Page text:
The Grid Impact?

In-home chargers, even though they are limited in their ability to charge quickly, still demand a substantial load on the local grid. For example, a charger might demand a continuous power use of 10kW. That’s the same as a 100 100-watt light bulbs! This much power might double a home’s normal electric usage. If every house on the block were to charge their EVs simultaneously, this could greatly exceed the local grid’s ability. Fortunately, the GIS accurately models all elements of the grid. The GIS helps determine in advance the potential impact on local transformers and wires. GIS models present and future demands and can predict what actions will be required and when on a block-by-block level.

The just as tricky problem will be the rollout of high-capacity chargers. There are about 120,000 gas stations nationwide. Assuming five gas pumps per station translates into 600,000 pumps. We will need that many charging ports. Here is the math. Say an average EV battery is rated at 60kW hours. That would take 60kW to charge it fully in one hour or 240kW for 15 minutes. So with five ports per station, that’s a big 1250 kW demand per location. Adding this demand in these many locations will require significant planning, electrical network analysis, engineering, design, and construction for the utility supply alone. GIS advanced network modeling along with data about land use, equity, zoning, rights of ways, the environment, and a host of other factors will guide utilities in this massive undertaking.

We’ve done this before with the introduction of the horseless carriage. Now we have to do it again. But, at least now we have the tools such as GIS to guide us.

So maybe I’ll finally get a brand-new electric model T to fulfill my childhood dream.

Learn how GIS can help utilities plan for future network impacts here.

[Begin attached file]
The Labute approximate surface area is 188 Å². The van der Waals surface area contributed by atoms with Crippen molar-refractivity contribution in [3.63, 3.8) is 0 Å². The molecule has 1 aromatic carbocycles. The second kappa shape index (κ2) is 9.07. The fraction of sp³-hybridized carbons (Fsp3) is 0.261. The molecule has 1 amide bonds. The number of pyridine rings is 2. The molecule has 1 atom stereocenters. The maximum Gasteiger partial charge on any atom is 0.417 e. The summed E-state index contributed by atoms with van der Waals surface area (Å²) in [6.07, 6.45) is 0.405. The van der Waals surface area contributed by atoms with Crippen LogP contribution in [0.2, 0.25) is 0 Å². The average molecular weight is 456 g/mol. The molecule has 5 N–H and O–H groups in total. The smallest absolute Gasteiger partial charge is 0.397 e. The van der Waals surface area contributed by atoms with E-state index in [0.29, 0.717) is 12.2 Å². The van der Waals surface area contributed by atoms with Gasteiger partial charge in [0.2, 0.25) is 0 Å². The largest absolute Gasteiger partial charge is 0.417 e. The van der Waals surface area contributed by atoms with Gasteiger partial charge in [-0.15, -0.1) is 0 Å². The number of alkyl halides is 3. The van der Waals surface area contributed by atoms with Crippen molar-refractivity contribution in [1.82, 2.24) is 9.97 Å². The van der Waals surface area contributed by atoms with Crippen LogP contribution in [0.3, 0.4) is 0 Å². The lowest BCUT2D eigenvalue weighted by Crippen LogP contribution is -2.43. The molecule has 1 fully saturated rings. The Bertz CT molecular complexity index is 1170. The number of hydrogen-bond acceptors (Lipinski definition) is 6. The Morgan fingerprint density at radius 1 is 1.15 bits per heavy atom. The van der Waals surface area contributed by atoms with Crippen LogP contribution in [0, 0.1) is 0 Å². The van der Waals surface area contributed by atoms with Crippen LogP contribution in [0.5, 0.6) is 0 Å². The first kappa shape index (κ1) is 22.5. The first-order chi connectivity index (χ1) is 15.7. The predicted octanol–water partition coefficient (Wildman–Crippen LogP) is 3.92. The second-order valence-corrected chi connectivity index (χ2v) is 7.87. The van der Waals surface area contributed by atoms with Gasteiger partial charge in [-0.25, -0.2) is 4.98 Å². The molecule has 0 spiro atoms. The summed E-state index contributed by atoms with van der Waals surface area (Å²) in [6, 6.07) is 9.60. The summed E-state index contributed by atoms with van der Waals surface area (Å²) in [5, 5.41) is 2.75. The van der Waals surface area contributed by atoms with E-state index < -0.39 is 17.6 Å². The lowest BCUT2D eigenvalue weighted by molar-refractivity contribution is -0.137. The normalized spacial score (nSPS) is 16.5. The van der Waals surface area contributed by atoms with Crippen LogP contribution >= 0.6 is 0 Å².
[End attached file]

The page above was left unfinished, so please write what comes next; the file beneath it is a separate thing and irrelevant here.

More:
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Mark Allen's picture
Mark Allen on Aug 15, 2022

I really like this concept. The trick, of course, is to get the initial cost of the car or small truck down to about $10,000 to $15,000. To do this, I see a manual transmission, no air conditioning, but a heater is necessary, no navigation tools or advanced electronics beyond tracking battery health and similar, simple seating designs, advanced body design to account for safety and weight, simple suspension system, and so on. The biggest problem will be meeting the current road safety requirements in the US. It also has to be able to stand up to the poor state of the road systems in many parts of the nation. That said, I believe strongly that there is a nacent market for a rugged, simple car or small truck that does one thing - get you there and back. I would buy a supremely dumbed down small truck in this price range. Especially if it is of a modular body design I can tweak, such as changing it from a truck to a sedan, different doors or none at all, etc. Mass producing a basic model the customer can buy accessories for would mean that the core model could almost be sold at cost, the money can be made on the accessories. If it's electric, when on the road, if I can charge it in less than 20 minutes I'm all in. Finally, it does not need to be able to travel at speeds much greater than 70 mph, in my day to day I rarely am on the highway. 

Bill Meehan's picture
Bill Meehan on Aug 16, 2022

You and I are on the same wavelength. Even if we get to just under 20 grand, that will still spur EV growth and universal acceptance. People will argue that Americans love their big SUV's and pickup trucks and that they will never embrace a small, simple car. Recall that in the mid 60's when cars were getting bigger and more powerful,  the VW bug came along, and people bought them in droves. They created a sort of anti-big car cult. If marketed properly, these new generations of configurable T-like EVs could be very popular. I love your idea of a vehicle that you can configure. Recall that the model T used the same body for a roadster, a sedan, and a pickup truck. I'm seeing some companies building these small city cars with removable batteries you can charge in your house.  We'll see.  Thanks, Mark, for your thoughtful comments.